Lancs Trans students more vulnerable during COVID-19 pandemic

Binding is putting trans and non-binary people at a higher risk of COVID-19


Transgender and non-binary people who bind their chests are at higher risk of complications from COVID-19. The medical recommendation is to avoid binding altogether as pneumonia and other respiratory illnesses can be exacerbated by chest constriction.

Some trans and non-binary (NB) people with breasts choose to flatten their chest under bandages or tight vests to present themselves as more masculine or less feminine. It comes with some medical risks, including fluid build-up, cracked ribs and spinal damage.

The Tab Lancaster spoke to Lancs students about their experience binding during the coronavirus pandemic: “I only saw that you shouldn’t bind rather late (I already had a cough when I found out). There absolutely needs to be more done to provide info about these dangers” – Skye, trans-masc.

Quin Pitcher, a first year trans student, told The Tab Lancaster about the dangers of binding: “It slowly compresses your lungs and I’ve found that I can’t inhale nearly as much air as I used to. That kind of thing means that if you have any illness that affects respiratory stuff, then wearing a binder makes it a lot worse.”

So why, when the university is posting plenty of other welfare materials during the pandemic, is there an obvious lack of trans-related info?

“I haven’t personally seen anything from the uni about binding during COVID-19,” Quin told The Tab. “A couple days ago Mitch [LGBTQ+ PTO] retweeted a post full of info about binding safely during the pandemic but other than that I haven’t seen anything.”

View this post on Instagram

To all my trans-fam who wear binders, Amelia and I have made a resource for navigating #COVID19 and chest #binding. Binding while sick and coughing can cause fluid build up in the lungs and extra complications, so it's important to look after yourselves. These are just a few tips to help you. Please feel free to share this with your trans families and networks. Also remember with mixed levels of scare mongering in the media, that it is important to get your advice from your local Department of Health, the Centre for Disease Control or the World Health Organisation. Here in Victoria the best place for up to date information and advice is https://www.dhhs.vic.gov.au/victorian-public-coronavirus-disease-covid-19 Look after yourselves, your mates and your community. We've all known what it means to feel isolated and afraid. Now is the time to reach out and help to spread calm, kindness and compassion. And share your toilet paper if you have spare – running out of bog roll is just nasty. Jack.

A post shared by LGBTIQ Health Collaborations (@queerhealthcollabs) on

 

When contacted, LUSU responded: “[We] refer members to authoritative information from known and trusted sources in relation to the Coronavirus outbreak. It would not be in the best interests of students to repeat unverified information from the internet where we cannot be certain of the authority of the source, or its accuracy.”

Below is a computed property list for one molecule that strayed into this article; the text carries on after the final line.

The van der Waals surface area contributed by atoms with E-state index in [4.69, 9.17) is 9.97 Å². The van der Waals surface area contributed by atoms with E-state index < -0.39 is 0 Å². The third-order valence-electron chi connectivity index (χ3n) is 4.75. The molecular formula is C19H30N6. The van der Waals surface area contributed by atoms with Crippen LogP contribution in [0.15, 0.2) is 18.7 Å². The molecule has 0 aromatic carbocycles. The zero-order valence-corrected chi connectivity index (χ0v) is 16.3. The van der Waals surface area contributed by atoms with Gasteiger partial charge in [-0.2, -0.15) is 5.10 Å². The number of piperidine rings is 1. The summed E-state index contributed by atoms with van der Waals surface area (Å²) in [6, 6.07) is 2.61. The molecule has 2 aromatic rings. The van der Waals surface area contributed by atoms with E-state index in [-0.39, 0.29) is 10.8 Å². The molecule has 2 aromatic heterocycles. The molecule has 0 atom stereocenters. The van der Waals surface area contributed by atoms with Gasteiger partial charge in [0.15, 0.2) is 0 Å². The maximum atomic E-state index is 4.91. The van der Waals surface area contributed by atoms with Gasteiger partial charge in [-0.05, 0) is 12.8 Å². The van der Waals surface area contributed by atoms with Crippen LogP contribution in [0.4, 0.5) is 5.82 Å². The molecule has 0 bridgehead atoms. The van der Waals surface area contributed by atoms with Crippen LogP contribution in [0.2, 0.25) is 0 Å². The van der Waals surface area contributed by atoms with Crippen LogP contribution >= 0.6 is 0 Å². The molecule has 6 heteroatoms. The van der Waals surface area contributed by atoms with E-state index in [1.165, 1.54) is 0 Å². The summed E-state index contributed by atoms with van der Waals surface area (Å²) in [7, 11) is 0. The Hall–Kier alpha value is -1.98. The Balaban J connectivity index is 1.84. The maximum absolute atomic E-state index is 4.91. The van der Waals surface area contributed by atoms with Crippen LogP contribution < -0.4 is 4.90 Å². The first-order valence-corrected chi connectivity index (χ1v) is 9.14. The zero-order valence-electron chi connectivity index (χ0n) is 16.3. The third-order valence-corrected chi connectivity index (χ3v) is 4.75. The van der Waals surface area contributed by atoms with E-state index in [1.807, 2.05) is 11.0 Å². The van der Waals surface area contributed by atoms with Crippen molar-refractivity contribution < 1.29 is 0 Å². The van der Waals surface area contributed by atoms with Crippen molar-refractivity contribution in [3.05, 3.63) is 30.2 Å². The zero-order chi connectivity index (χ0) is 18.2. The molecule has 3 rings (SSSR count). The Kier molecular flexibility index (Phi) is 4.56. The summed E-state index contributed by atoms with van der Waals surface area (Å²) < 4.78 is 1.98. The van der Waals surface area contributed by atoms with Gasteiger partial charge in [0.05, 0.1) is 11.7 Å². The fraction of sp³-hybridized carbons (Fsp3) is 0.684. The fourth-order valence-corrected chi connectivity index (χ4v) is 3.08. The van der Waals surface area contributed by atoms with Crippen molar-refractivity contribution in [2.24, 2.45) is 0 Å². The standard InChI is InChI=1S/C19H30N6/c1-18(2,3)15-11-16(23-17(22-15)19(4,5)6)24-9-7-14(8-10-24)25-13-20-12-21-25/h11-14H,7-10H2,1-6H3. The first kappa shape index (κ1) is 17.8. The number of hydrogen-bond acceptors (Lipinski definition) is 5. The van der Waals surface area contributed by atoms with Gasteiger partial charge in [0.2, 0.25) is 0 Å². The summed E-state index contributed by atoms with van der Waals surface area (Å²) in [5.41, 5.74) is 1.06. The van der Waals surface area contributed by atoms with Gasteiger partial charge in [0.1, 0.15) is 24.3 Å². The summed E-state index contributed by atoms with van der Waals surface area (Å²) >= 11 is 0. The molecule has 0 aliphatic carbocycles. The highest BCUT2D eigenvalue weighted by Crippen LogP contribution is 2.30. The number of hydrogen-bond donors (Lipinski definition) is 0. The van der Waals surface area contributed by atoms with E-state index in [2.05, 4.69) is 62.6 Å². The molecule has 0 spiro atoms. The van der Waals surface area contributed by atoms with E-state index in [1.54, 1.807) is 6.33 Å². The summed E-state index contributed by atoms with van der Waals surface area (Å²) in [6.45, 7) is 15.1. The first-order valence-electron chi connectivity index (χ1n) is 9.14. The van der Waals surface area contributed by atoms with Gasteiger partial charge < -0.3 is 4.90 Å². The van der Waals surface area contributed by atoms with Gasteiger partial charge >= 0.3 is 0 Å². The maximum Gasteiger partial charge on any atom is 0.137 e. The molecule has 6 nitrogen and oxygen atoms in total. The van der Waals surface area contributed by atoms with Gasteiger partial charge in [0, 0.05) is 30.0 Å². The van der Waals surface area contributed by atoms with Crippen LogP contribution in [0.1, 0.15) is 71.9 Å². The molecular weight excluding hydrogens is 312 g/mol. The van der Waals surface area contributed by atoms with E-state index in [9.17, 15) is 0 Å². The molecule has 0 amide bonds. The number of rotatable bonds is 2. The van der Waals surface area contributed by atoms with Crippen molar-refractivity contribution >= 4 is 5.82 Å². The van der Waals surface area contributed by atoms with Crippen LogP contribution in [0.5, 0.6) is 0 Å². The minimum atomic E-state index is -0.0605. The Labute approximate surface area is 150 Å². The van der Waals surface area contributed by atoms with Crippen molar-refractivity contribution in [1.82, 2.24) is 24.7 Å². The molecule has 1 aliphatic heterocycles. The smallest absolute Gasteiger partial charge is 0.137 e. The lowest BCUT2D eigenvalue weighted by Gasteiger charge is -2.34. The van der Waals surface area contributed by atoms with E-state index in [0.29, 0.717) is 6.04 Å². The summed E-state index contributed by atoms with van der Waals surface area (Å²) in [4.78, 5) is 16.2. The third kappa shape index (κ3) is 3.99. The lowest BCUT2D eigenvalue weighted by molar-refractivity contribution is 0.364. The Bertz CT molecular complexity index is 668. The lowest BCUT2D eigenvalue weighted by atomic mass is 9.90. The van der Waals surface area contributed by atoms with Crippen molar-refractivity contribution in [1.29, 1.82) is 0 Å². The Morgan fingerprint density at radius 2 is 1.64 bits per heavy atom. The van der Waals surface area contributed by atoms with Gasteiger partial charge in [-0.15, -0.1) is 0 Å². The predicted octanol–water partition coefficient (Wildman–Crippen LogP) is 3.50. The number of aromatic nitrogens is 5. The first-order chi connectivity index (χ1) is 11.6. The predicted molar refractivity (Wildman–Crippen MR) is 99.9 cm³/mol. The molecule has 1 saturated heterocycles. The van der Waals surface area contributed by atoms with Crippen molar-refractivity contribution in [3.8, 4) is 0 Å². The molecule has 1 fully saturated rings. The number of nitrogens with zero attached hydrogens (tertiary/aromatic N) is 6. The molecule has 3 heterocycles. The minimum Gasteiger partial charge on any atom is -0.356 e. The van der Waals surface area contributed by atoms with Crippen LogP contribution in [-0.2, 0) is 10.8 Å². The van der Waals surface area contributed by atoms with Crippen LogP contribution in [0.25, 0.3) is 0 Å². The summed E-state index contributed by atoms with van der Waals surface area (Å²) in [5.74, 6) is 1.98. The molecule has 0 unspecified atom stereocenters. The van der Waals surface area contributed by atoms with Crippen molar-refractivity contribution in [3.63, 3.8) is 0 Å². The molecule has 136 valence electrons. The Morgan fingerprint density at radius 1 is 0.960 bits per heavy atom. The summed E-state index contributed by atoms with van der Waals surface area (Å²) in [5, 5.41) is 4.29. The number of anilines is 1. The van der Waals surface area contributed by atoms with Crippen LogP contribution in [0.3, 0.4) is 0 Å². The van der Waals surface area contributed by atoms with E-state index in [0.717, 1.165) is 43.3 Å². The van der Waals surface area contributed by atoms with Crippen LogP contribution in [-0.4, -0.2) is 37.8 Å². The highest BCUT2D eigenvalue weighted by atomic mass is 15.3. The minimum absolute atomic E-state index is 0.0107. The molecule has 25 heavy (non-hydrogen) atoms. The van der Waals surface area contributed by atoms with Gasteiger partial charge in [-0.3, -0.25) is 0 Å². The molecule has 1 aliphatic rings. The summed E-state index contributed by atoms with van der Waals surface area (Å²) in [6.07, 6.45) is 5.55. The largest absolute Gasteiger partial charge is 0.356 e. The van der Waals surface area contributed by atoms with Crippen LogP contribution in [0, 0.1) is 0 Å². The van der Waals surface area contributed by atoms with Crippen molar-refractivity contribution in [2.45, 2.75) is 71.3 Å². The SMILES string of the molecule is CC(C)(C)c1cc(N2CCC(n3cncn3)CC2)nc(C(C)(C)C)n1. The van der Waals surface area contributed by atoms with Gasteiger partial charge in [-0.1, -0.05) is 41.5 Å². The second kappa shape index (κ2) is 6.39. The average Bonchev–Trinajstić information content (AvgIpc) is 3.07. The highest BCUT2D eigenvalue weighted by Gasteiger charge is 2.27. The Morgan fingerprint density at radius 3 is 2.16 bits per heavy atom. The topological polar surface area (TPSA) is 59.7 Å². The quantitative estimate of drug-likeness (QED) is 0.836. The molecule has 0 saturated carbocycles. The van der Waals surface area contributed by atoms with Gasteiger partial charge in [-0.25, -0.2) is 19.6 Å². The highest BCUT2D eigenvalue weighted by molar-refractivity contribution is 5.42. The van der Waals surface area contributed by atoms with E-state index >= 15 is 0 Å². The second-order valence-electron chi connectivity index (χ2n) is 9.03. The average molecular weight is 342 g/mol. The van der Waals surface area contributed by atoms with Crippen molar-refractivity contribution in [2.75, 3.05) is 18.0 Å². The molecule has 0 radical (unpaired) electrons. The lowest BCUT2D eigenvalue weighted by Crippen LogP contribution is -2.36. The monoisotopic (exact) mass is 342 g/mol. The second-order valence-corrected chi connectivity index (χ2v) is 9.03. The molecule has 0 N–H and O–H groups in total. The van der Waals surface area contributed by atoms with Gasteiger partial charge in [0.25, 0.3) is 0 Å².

But the co-creator of the info above explained, in a comment on the original Facebook post: “The virus is only months old and studies take time and funding. The advice above is based on existing advice relating to binding, pneumonia and respiratory illness, coupled with the limited information we do have about COVID-19 and its complications.”

So, the Students’ Union is faced with an interesting choice. Do they share potentially life-saving information with vulnerable students or do they withhold it until studies (which may never receive the funding to carry out) can back it up?

Quin told The Tab, “I physically cannot go out without a binder if I’m only wearing a shirt. I’m too self-conscious; I have a pretty big chest and it freaks me out when it’s noticeable. Not binding is like adding another problem to your list of things to worry about.”

“I’ve come across maybe 3-4 PSA on the potential problems caused by binding while sick, all seen on Facebook. No other info that I noticed or have been given,” – Matthew, closeted trans student.

The PTO for Welfare assured The Lancaster Tab: “The SU has been sharing information in line with the University for our students.”

But Quin says: “I checked the LUSU website and haven’t found anything about binding. There isn’t any info for trans or NB students about the dangers of binding right now. Information should be posted on the university’s social media pages more, especially for LGBTQ+.”

“Binding has a huge impact on mental health: it’s the only thing that helps me pass as male in public. Even not in public, I’m feeling dysphoria. Information has been scattered about the dangers of binding during the pandemic and more needs to be done,” – Jasper, trans FTM.

“Visibility and putting things out there is really important. This is a global crisistransphobia and ignorance is threatening our lives. The uni should have been on top of this.”